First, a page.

Public opposition to England’s current tuition fees regime outweighs support for it, but the same is true of Labour’s plan to scrap fees and the issue is a low priority for voters, according to the results of a YouGov poll for Times Higher Education.
The results of the poll were published as the government faces intense pressure to review the system in England, under which fees will rise to £9,250 this autumn. The pressure follows Labour’s impact at the general election with its no-fees policy and a damning report from the Institute for Fiscal Studies that highlights problems with the loans system – principally changes made after the trebling of fees in 2012 to freeze the repayment threshold and abolish maintenance grants.
The poll for THE, carried out online and covering 1,358 adults in England, explained that fees will rise to £9,250 a year this autumn, that students do not have to pay the fees up front, but instead pay using students loans that are repaid when they are graduates earning above £21,000, and that debts are written off after 30 years.
Participants were asked whether they support or oppose the current system. In response, 43 per cent opposed the current system, compared with 39 per cent who supported it and 19 per cent who selected “don’t know”.
Another question referred to Labour’s election policy to abolish tuition fees and fund students and universities from taxation. Respondents were asked whether, from what they had heard of this policy, they supported or opposed it.
In response, 37 per cent supported the policy, compared with 41 per cent who opposed it and 22 per cent who selected “don’t know”.
The polling indicates a lack of consensus around the headline issue of tuition fees, although living costs are additionally a hugely significant issue in student funding.
Do you support or oppose the current system of tuition fees in England?
Do you support or oppose Labour’s plan to abolish tuition fees in England and fund students and universities from taxation?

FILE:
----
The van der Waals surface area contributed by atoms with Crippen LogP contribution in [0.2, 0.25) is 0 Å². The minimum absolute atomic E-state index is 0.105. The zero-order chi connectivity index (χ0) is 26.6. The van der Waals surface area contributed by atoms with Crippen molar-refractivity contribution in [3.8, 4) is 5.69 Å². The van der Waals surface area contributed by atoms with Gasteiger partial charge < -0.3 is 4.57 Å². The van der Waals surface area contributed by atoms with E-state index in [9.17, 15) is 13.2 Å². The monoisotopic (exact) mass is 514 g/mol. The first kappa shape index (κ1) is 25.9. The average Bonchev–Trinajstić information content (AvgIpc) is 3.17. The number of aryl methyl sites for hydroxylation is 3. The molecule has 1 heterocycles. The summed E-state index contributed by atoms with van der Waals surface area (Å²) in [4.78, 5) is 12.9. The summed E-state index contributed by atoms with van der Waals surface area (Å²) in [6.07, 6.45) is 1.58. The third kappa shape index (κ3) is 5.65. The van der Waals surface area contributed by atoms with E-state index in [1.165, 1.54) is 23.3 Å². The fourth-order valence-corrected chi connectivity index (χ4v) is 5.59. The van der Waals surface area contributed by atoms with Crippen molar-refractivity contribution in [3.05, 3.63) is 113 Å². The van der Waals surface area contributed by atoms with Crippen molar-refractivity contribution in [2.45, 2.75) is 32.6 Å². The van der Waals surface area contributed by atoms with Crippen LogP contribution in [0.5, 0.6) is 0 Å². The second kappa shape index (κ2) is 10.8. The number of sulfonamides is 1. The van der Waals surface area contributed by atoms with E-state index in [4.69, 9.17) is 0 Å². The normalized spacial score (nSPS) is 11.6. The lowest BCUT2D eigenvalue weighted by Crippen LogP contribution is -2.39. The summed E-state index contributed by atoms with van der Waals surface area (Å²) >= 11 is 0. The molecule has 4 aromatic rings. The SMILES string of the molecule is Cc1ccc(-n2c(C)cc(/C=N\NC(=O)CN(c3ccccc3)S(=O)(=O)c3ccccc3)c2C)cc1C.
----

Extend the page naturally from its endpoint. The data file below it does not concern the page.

All figures, unless otherwise stated, are from YouGov plc. Total sample size was 1,607 adults. Fieldwork was undertaken between 12 and 13 July 2017. The survey was carried out online. The figures have been weighted and are representative of all Great Britain adults (aged 18+). Figures referenced are based on England only. Note: Figures have been rounded
Participants were also given a list of issues and asked to select which three or four, if any, were the most important issues when deciding how to vote in a general election. Tuition fees was ranked 14th out of 17 on the list – topped by Britain leaving the European Union, health and the economy – and was chosen as one of the most important issues by just 6 per cent of participants.
However, tuition fees were a far higher priority for respondents aged 18 to 24, of whom 17 per cent put the issue among their election priorities. Within that age group, just 26 per cent supported the current system, while 55 per cent supported Labour’s policy to scrap fees.
There was also stronger opposition to the current system among respondents from the ABC1 “social grade” (equating to middle class), than among those from the C2DE group (equating to working class).
John Curtice, professor of politics at the University of Strathclyde, said: “This poll confirms that university tuition fees are relatively unpopular among the younger generation of people who have had to pay them – as indeed it is among middle-class people who are much more likely to have been to university.
“Doubtless Labour’s stance in favour of abolishing fees will have been part – although only part – of the mix that enabled the party to do so well in the general election among the under-forties.”
The British Social Attitudes survey found in 2015 that just 21 per cent of respondents “were completely opposed to charging fees”.
Professor Curtice said: “University fees are not necessarily unpopular in principle. However, the current level of the fee is above what many feel is reasonable, and thus risks continuing public acceptance. Some measure of reform is likely to be necessary if the policy is to be politically sustainable in the long run.”
Nick Hillman, director of the Higher Education Policy Institute, said: “To my mind, these fascinating results confirm that our politicians should not undertake panicky changes now.
“There is some support for and some opposition to the current system, but these results show that student finance just isn’t the high electoral priority that many people believe.”
Mr Hillman, a former Conservative government adviser on universities, said that “no one, including those who love and those who hate the current fees system, should be scared of it being reviewed”, singling out the abolition of maintenance grants as among elements “very hard to defend”.
But he added that “the way to deal with such issues is through measured discussion not rushed changes in response to an unnecessary election and an unclear election result”.